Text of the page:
PHILADELPHIA - Chuck Daly, a true basketball luminary who made the University of Pennsylvania one of his early head-coaching stops, passed away on Saturday, May 9. He was 78.
The Associated Press reported that he died in Jupiter, Fla., with his family by his side. Prior to that, in March, the NBA’s Detroit Pistons -- which he coached for many years -- announced that the Hall of Fame coach was being treated for pancreatic cancer.
Daly came to Penn to serve as head coachprior tothe 1971-72 season. In six seasons at that position, he led the Quakers to an overall record of 125-38, and went 74-10 in the Ivy League with four titles. During what many consider to be the heyday of Philadelphia Big 5 basketball, he led Penn to a 19-5 record and four city championships.
Penn’s 1971-72 team, his first, went 25-3 overall and 13-1 in the Ivy League (he would have three teams go 13-1 in the Ancient Eight). That Quaker squad advanced to the NCAA East Regional final before losing to North Carolina.
"As long as I knew him, Chuck was the same good coach and good guy," said Penn Athletic Director Steve Bilsky, who played basketball at Penn and graduated just before Daly's arrival on campus. "That was true whether he was coaching high school, college, the pros, or at the Olympic level."
"I speak for the entire Penn basketball community when I say that we are saddened to hear the news of his passing," said Penn head coach Glen Miller, who recently completed his third season with the Quakers. "He coached this program to some of its greatest successes, and whenever he spoke of Penn and the Philadelphia basketball community he spoke of it fondly. However, such was his stature that this is a loss not just for Penn and the city of Philadelphia, but for the entire basketball world."
"Chuck was the consummate coach and teacher," said Bob Weinhauer, who spent four years as an assistant under Daly at Penn and succeeded him as the Quakers' head coach. "For those of us who had the privilege of working with him, it was exactly that -- a privilege. I know that my coaching career would have been nothing without thementoring and guidance that he gaveme at Penn and throughout my career. I was fortunate enough to be able to express that to him about a month ago, and for that I am grateful."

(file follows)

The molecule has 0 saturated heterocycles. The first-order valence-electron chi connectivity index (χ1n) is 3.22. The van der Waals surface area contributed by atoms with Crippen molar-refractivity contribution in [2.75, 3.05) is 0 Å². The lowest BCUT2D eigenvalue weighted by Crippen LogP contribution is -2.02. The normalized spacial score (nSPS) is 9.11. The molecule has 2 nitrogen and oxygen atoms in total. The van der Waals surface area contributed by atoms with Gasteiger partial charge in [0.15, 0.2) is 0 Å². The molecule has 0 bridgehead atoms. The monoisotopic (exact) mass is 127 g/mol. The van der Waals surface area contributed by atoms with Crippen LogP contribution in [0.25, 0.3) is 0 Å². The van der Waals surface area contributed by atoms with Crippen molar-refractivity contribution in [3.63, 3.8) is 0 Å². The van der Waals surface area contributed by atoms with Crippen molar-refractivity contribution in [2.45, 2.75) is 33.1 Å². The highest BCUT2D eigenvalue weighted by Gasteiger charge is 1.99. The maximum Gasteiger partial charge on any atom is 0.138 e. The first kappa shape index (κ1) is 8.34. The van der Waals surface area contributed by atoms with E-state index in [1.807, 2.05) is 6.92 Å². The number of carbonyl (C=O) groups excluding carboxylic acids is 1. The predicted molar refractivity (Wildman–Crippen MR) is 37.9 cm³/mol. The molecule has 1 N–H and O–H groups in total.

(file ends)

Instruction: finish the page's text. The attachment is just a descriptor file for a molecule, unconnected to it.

"Coach Daly was a great representative of basketball thoughout his years, from his time at Penn and in Philadelphia right up to his NBA and Olympic success," said former Penn and current Temple head coach Fran Dunphy. "One particular memory for me is that, following one of my seasons at Penn, he sent me a hand-written note to offer congratulations and words of encouragement. At the time, he was coaching the Pistons. I have that letter framed, and it is in a place where I keep my treasured items."
Later, of course, Daly coached the United States “Dream Team” to the Olympic gold medal in 1992 after winning back-to-back NBA championships with the Pistons. In 1996, he was voted one of the 10 greatest coaches of the NBA's first half-century, two years after being inducted into the Basketball Hall of Fame. He was the first coach to win both NBA and Olympic titles.
Daly was renowned for his ability to create harmony out of diverse personalities at all levels of the game, whether they were Ivy Leaguers at Pennsylvania, Dream Teamers Michael Jordan and Charles Barkley, or Pistons as dissimilar as Dennis Rodman and Joe Dumars.
"It's a players' league. They allow you to coach them or they don't," Daly once said of the NBA. "Once they stop allowing you to coach, you're on your way out."
"I think Chuck understood people as well as basketball," Dumars told The Associated Press in 1995. "It's a people business."
Doug Collins, a former Pistons and Chicago Bulls coach, learned the intricacies of the game from Daly.
"He was a man of incredible class and dignity. He was a mentor and a friend," Collins said. "He taught me so much and was always so supportive of me and my family. I loved him and will miss him."
Daly had a golden touch at the Barcelona Games with the likes of Magic Johnson, Jordan, Larry Bird and Barkley, using a different lineup every game.